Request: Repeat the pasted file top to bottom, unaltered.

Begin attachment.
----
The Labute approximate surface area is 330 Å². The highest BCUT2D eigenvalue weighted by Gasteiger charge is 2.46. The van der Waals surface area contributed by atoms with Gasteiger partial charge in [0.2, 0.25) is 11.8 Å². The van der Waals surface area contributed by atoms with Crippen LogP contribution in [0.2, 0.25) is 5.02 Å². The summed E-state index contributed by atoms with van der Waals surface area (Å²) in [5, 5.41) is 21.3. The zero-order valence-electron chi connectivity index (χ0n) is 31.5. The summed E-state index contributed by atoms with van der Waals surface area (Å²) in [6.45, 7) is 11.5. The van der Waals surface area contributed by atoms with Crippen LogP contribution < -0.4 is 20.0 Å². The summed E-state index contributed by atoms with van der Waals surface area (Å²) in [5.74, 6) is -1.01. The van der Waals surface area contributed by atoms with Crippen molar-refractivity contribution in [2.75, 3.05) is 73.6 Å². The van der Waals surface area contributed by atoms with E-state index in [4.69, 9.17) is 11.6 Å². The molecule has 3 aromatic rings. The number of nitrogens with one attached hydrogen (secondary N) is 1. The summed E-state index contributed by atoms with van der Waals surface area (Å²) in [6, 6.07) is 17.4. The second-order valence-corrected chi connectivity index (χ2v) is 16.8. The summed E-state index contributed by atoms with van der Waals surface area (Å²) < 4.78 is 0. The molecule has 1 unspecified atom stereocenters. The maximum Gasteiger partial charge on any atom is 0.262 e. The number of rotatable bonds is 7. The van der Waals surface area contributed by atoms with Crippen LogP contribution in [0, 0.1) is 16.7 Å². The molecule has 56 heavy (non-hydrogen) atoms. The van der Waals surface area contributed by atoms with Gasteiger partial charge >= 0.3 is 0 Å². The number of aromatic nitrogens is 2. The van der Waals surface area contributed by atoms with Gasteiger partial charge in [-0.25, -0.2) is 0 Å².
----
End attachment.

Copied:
The Labute approximate surface area is 330 Å². The highest BCUT2D eigenvalue weighted by Gasteiger charge is 2.46. The van der Waals surface area contributed by atoms with Gasteiger partial charge in [0.2, 0.25) is 11.8 Å². The van der Waals surface area contributed by atoms with Crippen LogP contribution in [0.2, 0.25) is 5.02 Å². The summed E-state index contributed by atoms with van der Waals surface area (Å²) in [5, 5.41) is 21.3. The zero-order valence-electron chi connectivity index (χ0n) is 31.5. The summed E-state index contributed by atoms with van der Waals surface area (Å²) in [6.45, 7) is 11.5. The van der Waals surface area contributed by atoms with Crippen LogP contribution < -0.4 is 20.0 Å². The summed E-state index contributed by atoms with van der Waals surface area (Å²) in [5.74, 6) is -1.01. The van der Waals surface area contributed by atoms with Crippen molar-refractivity contribution in [2.75, 3.05) is 73.6 Å². The van der Waals surface area contributed by atoms with E-state index in [4.69, 9.17) is 11.6 Å². The molecule has 3 aromatic rings. The number of nitrogens with one attached hydrogen (secondary N) is 1. The summed E-state index contributed by atoms with van der Waals surface area (Å²) in [6, 6.07) is 17.4. The second-order valence-corrected chi connectivity index (χ2v) is 16.8. The summed E-state index contributed by atoms with van der Waals surface area (Å²) < 4.78 is 0. The molecule has 1 unspecified atom stereocenters. The maximum Gasteiger partial charge on any atom is 0.262 e. The number of rotatable bonds is 7. The van der Waals surface area contributed by atoms with Crippen LogP contribution in [0, 0.1) is 16.7 Å². The molecule has 56 heavy (non-hydrogen) atoms. The van der Waals surface area contributed by atoms with Gasteiger partial charge >= 0.3 is 0 Å². The number of aromatic nitrogens is 2. The van der Waals surface area contributed by atoms with Gasteiger partial charge in [-0.25, -0.2) is 0 Å².